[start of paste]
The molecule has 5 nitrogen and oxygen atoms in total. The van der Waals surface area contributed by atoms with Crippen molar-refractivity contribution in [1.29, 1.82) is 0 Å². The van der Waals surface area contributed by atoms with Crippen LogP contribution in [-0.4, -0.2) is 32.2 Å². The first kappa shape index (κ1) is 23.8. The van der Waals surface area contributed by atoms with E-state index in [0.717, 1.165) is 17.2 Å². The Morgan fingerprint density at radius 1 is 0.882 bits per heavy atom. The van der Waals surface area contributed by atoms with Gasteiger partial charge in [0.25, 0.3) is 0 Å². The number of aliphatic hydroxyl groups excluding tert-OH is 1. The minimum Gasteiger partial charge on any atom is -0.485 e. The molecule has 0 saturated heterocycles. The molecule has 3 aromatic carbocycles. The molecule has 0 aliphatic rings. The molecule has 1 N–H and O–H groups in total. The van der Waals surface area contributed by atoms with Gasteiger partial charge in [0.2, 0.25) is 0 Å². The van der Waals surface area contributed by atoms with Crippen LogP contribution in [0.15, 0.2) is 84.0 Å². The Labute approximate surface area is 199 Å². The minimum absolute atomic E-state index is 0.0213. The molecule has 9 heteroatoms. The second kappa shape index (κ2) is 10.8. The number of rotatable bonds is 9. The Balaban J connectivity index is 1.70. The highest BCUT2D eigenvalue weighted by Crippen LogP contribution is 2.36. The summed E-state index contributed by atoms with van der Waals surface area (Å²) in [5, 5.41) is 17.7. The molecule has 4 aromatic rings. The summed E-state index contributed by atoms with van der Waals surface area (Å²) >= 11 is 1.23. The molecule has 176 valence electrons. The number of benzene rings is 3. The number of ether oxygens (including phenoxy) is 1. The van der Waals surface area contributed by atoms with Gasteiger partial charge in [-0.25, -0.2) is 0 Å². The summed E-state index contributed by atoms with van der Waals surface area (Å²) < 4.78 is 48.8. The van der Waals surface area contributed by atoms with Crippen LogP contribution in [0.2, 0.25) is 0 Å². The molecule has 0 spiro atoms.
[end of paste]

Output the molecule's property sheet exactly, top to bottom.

The molecule has 5 nitrogen and oxygen atoms in total. The van der Waals surface area contributed by atoms with Crippen molar-refractivity contribution in [1.29, 1.82) is 0 Å². The van der Waals surface area contributed by atoms with Crippen LogP contribution in [-0.4, -0.2) is 32.2 Å². The first kappa shape index (κ1) is 23.8. The van der Waals surface area contributed by atoms with E-state index in [0.717, 1.165) is 17.2 Å². The Morgan fingerprint density at radius 1 is 0.882 bits per heavy atom. The van der Waals surface area contributed by atoms with Gasteiger partial charge in [0.25, 0.3) is 0 Å². The number of aliphatic hydroxyl groups excluding tert-OH is 1. The minimum Gasteiger partial charge on any atom is -0.485 e. The molecule has 0 saturated heterocycles. The molecule has 3 aromatic carbocycles. The molecule has 0 aliphatic rings. The molecule has 1 N–H and O–H groups in total. The van der Waals surface area contributed by atoms with Gasteiger partial charge in [0.2, 0.25) is 0 Å². The van der Waals surface area contributed by atoms with Crippen LogP contribution in [0.15, 0.2) is 84.0 Å². The Labute approximate surface area is 199 Å². The minimum absolute atomic E-state index is 0.0213. The molecule has 9 heteroatoms. The second kappa shape index (κ2) is 10.8. The number of rotatable bonds is 9. The Balaban J connectivity index is 1.70. The highest BCUT2D eigenvalue weighted by Crippen LogP contribution is 2.36. The summed E-state index contributed by atoms with van der Waals surface area (Å²) in [5, 5.41) is 17.7. The molecule has 4 aromatic rings. The summed E-state index contributed by atoms with van der Waals surface area (Å²) >= 11 is 1.23. The molecule has 176 valence electrons. The number of benzene rings is 3. The number of ether oxygens (including phenoxy) is 1. The van der Waals surface area contributed by atoms with Gasteiger partial charge in [-0.25, -0.2) is 0 Å². The summed E-state index contributed by atoms with van der Waals surface area (Å²) < 4.78 is 48.8. The van der Waals surface area contributed by atoms with Crippen LogP contribution in [0.2, 0.25) is 0 Å². The molecule has 0 spiro atoms.